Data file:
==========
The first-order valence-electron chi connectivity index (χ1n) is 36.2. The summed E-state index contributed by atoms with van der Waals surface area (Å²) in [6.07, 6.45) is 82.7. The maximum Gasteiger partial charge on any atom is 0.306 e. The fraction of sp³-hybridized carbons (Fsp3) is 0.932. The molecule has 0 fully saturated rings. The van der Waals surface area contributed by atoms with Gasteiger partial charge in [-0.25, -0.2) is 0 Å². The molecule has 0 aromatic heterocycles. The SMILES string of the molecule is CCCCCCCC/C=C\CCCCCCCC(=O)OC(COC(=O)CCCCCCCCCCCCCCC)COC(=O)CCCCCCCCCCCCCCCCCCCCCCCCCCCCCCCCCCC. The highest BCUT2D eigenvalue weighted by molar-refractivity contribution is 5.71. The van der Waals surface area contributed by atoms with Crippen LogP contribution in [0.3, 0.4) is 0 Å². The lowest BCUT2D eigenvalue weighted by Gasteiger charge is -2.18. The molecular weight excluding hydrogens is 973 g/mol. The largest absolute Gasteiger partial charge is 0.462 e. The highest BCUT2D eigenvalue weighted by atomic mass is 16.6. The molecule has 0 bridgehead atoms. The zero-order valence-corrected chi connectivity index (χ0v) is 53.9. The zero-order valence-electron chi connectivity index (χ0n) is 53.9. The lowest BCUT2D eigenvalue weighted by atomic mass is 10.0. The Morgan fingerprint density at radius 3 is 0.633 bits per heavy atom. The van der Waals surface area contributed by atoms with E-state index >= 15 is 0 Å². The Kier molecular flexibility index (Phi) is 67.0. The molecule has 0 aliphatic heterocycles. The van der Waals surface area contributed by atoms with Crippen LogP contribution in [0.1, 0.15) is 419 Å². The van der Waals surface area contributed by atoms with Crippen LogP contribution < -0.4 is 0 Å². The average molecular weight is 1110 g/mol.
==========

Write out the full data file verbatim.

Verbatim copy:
The first-order valence-electron chi connectivity index (χ1n) is 36.2. The summed E-state index contributed by atoms with van der Waals surface area (Å²) in [6.07, 6.45) is 82.7. The maximum Gasteiger partial charge on any atom is 0.306 e. The fraction of sp³-hybridized carbons (Fsp3) is 0.932. The molecule has 0 fully saturated rings. The van der Waals surface area contributed by atoms with Gasteiger partial charge in [-0.25, -0.2) is 0 Å². The molecule has 0 aromatic heterocycles. The SMILES string of the molecule is CCCCCCCC/C=C\CCCCCCCC(=O)OC(COC(=O)CCCCCCCCCCCCCCC)COC(=O)CCCCCCCCCCCCCCCCCCCCCCCCCCCCCCCCCCC. The highest BCUT2D eigenvalue weighted by molar-refractivity contribution is 5.71. The van der Waals surface area contributed by atoms with Crippen LogP contribution in [0.3, 0.4) is 0 Å². The lowest BCUT2D eigenvalue weighted by Gasteiger charge is -2.18. The molecular weight excluding hydrogens is 973 g/mol. The largest absolute Gasteiger partial charge is 0.462 e. The highest BCUT2D eigenvalue weighted by atomic mass is 16.6. The molecule has 0 bridgehead atoms. The zero-order valence-corrected chi connectivity index (χ0v) is 53.9. The zero-order valence-electron chi connectivity index (χ0n) is 53.9. The lowest BCUT2D eigenvalue weighted by atomic mass is 10.0. The Morgan fingerprint density at radius 3 is 0.633 bits per heavy atom. The van der Waals surface area contributed by atoms with E-state index >= 15 is 0 Å². The Kier molecular flexibility index (Phi) is 67.0. The molecule has 0 aliphatic heterocycles. The van der Waals surface area contributed by atoms with Crippen LogP contribution in [0.1, 0.15) is 419 Å². The van der Waals surface area contributed by atoms with Crippen LogP contribution < -0.4 is 0 Å². The average molecular weight is 1110 g/mol.